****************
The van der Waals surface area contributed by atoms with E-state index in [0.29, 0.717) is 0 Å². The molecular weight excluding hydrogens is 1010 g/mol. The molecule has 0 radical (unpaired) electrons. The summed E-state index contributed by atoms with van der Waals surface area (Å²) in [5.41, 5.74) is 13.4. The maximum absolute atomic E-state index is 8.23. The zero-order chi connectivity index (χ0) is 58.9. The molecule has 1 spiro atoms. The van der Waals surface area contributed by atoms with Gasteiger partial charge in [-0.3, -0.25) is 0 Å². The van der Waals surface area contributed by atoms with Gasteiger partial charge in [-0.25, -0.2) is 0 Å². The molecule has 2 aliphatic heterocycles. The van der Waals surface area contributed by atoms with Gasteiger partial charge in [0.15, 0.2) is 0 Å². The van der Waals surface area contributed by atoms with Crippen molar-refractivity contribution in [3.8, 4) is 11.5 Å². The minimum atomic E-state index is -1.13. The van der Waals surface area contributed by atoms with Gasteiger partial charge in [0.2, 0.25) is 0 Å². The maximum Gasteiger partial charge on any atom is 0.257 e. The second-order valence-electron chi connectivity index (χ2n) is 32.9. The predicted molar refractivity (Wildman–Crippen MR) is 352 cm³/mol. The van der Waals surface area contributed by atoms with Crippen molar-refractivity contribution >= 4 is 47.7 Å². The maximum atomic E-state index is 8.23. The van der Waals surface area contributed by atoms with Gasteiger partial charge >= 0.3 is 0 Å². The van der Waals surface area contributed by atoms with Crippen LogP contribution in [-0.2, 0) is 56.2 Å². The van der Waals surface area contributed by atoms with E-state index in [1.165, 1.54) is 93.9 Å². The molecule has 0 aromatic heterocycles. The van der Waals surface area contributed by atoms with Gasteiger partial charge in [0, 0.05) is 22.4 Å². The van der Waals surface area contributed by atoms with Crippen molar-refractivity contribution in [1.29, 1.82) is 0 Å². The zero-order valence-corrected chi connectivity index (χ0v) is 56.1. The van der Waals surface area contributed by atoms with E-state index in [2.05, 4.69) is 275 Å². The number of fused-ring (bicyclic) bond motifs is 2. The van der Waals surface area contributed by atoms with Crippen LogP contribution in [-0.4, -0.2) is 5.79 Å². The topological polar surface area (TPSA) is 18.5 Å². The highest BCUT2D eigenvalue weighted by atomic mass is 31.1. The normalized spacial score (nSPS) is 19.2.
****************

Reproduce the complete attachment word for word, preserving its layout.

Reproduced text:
The van der Waals surface area contributed by atoms with E-state index in [0.29, 0.717) is 0 Å². The molecular weight excluding hydrogens is 1010 g/mol. The molecule has 0 radical (unpaired) electrons. The summed E-state index contributed by atoms with van der Waals surface area (Å²) in [5.41, 5.74) is 13.4. The maximum absolute atomic E-state index is 8.23. The zero-order chi connectivity index (χ0) is 58.9. The molecule has 1 spiro atoms. The van der Waals surface area contributed by atoms with Gasteiger partial charge in [-0.3, -0.25) is 0 Å². The van der Waals surface area contributed by atoms with Gasteiger partial charge in [-0.25, -0.2) is 0 Å². The molecule has 2 aliphatic heterocycles. The van der Waals surface area contributed by atoms with Gasteiger partial charge in [0.15, 0.2) is 0 Å². The van der Waals surface area contributed by atoms with Crippen molar-refractivity contribution in [3.8, 4) is 11.5 Å². The minimum atomic E-state index is -1.13. The van der Waals surface area contributed by atoms with Gasteiger partial charge in [0.2, 0.25) is 0 Å². The maximum Gasteiger partial charge on any atom is 0.257 e. The second-order valence-electron chi connectivity index (χ2n) is 32.9. The predicted molar refractivity (Wildman–Crippen MR) is 352 cm³/mol. The van der Waals surface area contributed by atoms with Crippen molar-refractivity contribution >= 4 is 47.7 Å². The maximum atomic E-state index is 8.23. The van der Waals surface area contributed by atoms with Gasteiger partial charge >= 0.3 is 0 Å². The van der Waals surface area contributed by atoms with Crippen LogP contribution in [-0.2, 0) is 56.2 Å². The van der Waals surface area contributed by atoms with E-state index in [1.165, 1.54) is 93.9 Å². The molecule has 0 aromatic heterocycles. The van der Waals surface area contributed by atoms with Gasteiger partial charge in [0, 0.05) is 22.4 Å². The van der Waals surface area contributed by atoms with Crippen molar-refractivity contribution in [1.29, 1.82) is 0 Å². The zero-order valence-corrected chi connectivity index (χ0v) is 56.1. The van der Waals surface area contributed by atoms with E-state index in [2.05, 4.69) is 275 Å². The number of fused-ring (bicyclic) bond motifs is 2. The van der Waals surface area contributed by atoms with Crippen LogP contribution in [-0.4, -0.2) is 5.79 Å². The topological polar surface area (TPSA) is 18.5 Å². The highest BCUT2D eigenvalue weighted by atomic mass is 31.1. The normalized spacial score (nSPS) is 19.2.